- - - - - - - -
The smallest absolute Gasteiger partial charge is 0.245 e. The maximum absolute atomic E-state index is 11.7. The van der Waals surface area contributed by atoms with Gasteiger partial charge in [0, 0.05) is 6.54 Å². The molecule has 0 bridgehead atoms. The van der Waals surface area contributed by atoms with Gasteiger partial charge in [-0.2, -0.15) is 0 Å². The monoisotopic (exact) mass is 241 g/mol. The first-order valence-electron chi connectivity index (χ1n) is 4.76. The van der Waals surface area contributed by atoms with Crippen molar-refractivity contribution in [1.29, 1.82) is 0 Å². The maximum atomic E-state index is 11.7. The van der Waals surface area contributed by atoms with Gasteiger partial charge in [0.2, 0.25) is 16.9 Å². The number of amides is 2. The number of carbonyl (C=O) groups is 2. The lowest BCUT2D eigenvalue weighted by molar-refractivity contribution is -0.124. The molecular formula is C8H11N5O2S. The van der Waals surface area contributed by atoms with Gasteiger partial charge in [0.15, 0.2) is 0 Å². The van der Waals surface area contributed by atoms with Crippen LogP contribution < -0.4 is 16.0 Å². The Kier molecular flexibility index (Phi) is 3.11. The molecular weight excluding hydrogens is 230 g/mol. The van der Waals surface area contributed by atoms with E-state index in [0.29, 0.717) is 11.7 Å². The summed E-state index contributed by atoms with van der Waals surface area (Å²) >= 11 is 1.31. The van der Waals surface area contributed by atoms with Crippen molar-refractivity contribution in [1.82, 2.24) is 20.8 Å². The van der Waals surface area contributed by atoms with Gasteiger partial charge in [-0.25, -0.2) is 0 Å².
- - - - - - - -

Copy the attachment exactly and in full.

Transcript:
The smallest absolute Gasteiger partial charge is 0.245 e. The maximum absolute atomic E-state index is 11.7. The van der Waals surface area contributed by atoms with Gasteiger partial charge in [0, 0.05) is 6.54 Å². The molecule has 0 bridgehead atoms. The van der Waals surface area contributed by atoms with Gasteiger partial charge in [-0.2, -0.15) is 0 Å². The monoisotopic (exact) mass is 241 g/mol. The first-order valence-electron chi connectivity index (χ1n) is 4.76. The van der Waals surface area contributed by atoms with Crippen molar-refractivity contribution in [1.29, 1.82) is 0 Å². The maximum atomic E-state index is 11.7. The van der Waals surface area contributed by atoms with Gasteiger partial charge in [0.2, 0.25) is 16.9 Å². The number of amides is 2. The number of carbonyl (C=O) groups is 2. The lowest BCUT2D eigenvalue weighted by molar-refractivity contribution is -0.124. The molecular formula is C8H11N5O2S. The van der Waals surface area contributed by atoms with Gasteiger partial charge in [0.15, 0.2) is 0 Å². The van der Waals surface area contributed by atoms with Crippen LogP contribution < -0.4 is 16.0 Å². The Kier molecular flexibility index (Phi) is 3.11. The molecular weight excluding hydrogens is 230 g/mol. The van der Waals surface area contributed by atoms with E-state index in [0.29, 0.717) is 11.7 Å². The summed E-state index contributed by atoms with van der Waals surface area (Å²) >= 11 is 1.31. The van der Waals surface area contributed by atoms with Crippen molar-refractivity contribution in [1.82, 2.24) is 20.8 Å². The van der Waals surface area contributed by atoms with Gasteiger partial charge in [-0.25, -0.2) is 0 Å².